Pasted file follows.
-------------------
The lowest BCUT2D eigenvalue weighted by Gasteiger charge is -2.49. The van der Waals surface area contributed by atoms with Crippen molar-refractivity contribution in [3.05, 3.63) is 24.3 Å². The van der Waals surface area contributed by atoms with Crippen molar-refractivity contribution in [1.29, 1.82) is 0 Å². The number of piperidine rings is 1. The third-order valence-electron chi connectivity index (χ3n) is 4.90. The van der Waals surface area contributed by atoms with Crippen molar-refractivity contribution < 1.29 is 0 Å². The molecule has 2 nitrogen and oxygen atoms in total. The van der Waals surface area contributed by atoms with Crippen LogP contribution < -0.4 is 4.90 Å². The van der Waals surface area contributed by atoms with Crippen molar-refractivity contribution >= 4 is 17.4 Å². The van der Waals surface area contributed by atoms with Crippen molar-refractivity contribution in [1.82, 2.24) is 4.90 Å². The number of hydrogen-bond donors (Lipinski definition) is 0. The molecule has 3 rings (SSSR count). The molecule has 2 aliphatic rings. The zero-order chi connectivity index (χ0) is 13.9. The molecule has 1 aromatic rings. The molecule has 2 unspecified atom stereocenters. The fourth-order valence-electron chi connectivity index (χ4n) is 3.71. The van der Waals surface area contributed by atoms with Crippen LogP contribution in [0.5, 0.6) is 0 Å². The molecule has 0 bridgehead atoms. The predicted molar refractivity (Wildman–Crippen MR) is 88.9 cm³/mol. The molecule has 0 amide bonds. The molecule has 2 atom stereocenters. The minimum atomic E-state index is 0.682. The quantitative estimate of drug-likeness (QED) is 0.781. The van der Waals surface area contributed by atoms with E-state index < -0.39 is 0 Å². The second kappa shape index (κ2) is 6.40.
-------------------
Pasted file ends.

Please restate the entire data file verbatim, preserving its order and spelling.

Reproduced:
The lowest BCUT2D eigenvalue weighted by Gasteiger charge is -2.49. The van der Waals surface area contributed by atoms with Crippen molar-refractivity contribution in [3.05, 3.63) is 24.3 Å². The van der Waals surface area contributed by atoms with Crippen molar-refractivity contribution in [1.29, 1.82) is 0 Å². The number of piperidine rings is 1. The third-order valence-electron chi connectivity index (χ3n) is 4.90. The van der Waals surface area contributed by atoms with Crippen molar-refractivity contribution < 1.29 is 0 Å². The molecule has 2 nitrogen and oxygen atoms in total. The van der Waals surface area contributed by atoms with Crippen LogP contribution < -0.4 is 4.90 Å². The van der Waals surface area contributed by atoms with Crippen molar-refractivity contribution >= 4 is 17.4 Å². The van der Waals surface area contributed by atoms with Crippen molar-refractivity contribution in [1.82, 2.24) is 4.90 Å². The number of hydrogen-bond donors (Lipinski definition) is 0. The molecule has 3 rings (SSSR count). The molecule has 2 aliphatic rings. The zero-order chi connectivity index (χ0) is 13.9. The molecule has 1 aromatic rings. The molecule has 2 unspecified atom stereocenters. The fourth-order valence-electron chi connectivity index (χ4n) is 3.71. The van der Waals surface area contributed by atoms with Crippen LogP contribution in [0.5, 0.6) is 0 Å². The molecule has 0 bridgehead atoms. The predicted molar refractivity (Wildman–Crippen MR) is 88.9 cm³/mol. The molecule has 0 amide bonds. The molecule has 2 atom stereocenters. The minimum atomic E-state index is 0.682. The quantitative estimate of drug-likeness (QED) is 0.781. The van der Waals surface area contributed by atoms with E-state index < -0.39 is 0 Å². The second kappa shape index (κ2) is 6.40.